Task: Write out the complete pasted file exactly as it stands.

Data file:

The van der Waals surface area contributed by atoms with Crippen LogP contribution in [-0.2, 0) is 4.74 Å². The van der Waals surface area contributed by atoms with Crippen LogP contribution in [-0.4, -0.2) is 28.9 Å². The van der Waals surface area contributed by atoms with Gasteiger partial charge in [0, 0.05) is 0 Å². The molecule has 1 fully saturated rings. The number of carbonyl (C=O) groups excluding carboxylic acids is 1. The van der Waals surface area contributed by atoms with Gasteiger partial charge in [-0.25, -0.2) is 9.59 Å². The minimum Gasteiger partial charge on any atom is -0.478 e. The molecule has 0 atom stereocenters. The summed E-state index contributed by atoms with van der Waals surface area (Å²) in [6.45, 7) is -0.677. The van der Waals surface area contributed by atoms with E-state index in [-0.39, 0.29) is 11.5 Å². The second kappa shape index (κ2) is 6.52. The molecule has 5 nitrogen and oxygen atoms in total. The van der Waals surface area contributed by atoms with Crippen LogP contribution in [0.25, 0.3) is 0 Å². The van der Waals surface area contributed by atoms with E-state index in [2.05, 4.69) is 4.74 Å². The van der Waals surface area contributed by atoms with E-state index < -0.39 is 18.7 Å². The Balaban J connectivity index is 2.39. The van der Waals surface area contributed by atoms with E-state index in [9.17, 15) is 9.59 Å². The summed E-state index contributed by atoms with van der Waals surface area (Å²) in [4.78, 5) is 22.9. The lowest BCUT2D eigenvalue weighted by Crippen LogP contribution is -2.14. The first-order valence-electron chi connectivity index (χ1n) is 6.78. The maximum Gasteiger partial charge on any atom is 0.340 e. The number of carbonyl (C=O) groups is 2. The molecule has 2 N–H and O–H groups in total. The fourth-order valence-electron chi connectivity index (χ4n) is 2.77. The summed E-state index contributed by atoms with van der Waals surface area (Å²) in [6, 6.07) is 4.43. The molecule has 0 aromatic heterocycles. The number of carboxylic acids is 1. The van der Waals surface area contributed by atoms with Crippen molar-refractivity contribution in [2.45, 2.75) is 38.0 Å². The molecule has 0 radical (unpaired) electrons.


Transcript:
The van der Waals surface area contributed by atoms with Crippen LogP contribution in [-0.2, 0) is 4.74 Å². The van der Waals surface area contributed by atoms with Crippen LogP contribution in [-0.4, -0.2) is 28.9 Å². The van der Waals surface area contributed by atoms with Gasteiger partial charge in [0, 0.05) is 0 Å². The molecule has 1 fully saturated rings. The number of carbonyl (C=O) groups excluding carboxylic acids is 1. The van der Waals surface area contributed by atoms with Gasteiger partial charge in [-0.25, -0.2) is 9.59 Å². The minimum Gasteiger partial charge on any atom is -0.478 e. The molecule has 0 atom stereocenters. The summed E-state index contributed by atoms with van der Waals surface area (Å²) in [6.45, 7) is -0.677. The van der Waals surface area contributed by atoms with E-state index in [-0.39, 0.29) is 11.5 Å². The second kappa shape index (κ2) is 6.52. The molecule has 5 nitrogen and oxygen atoms in total. The van der Waals surface area contributed by atoms with Crippen LogP contribution in [0.25, 0.3) is 0 Å². The van der Waals surface area contributed by atoms with E-state index in [2.05, 4.69) is 4.74 Å². The van der Waals surface area contributed by atoms with E-state index < -0.39 is 18.7 Å². The Balaban J connectivity index is 2.39. The van der Waals surface area contributed by atoms with E-state index in [9.17, 15) is 9.59 Å². The summed E-state index contributed by atoms with van der Waals surface area (Å²) in [4.78, 5) is 22.9. The lowest BCUT2D eigenvalue weighted by Crippen LogP contribution is -2.14. The first-order valence-electron chi connectivity index (χ1n) is 6.78. The maximum Gasteiger partial charge on any atom is 0.340 e. The number of carbonyl (C=O) groups is 2. The molecule has 2 N–H and O–H groups in total. The fourth-order valence-electron chi connectivity index (χ4n) is 2.77. The summed E-state index contributed by atoms with van der Waals surface area (Å²) in [6, 6.07) is 4.43. The molecule has 0 aromatic heterocycles. The number of carboxylic acids is 1. The van der Waals surface area contributed by atoms with Crippen molar-refractivity contribution in [2.45, 2.75) is 38.0 Å². The molecule has 0 radical (unpaired) electrons.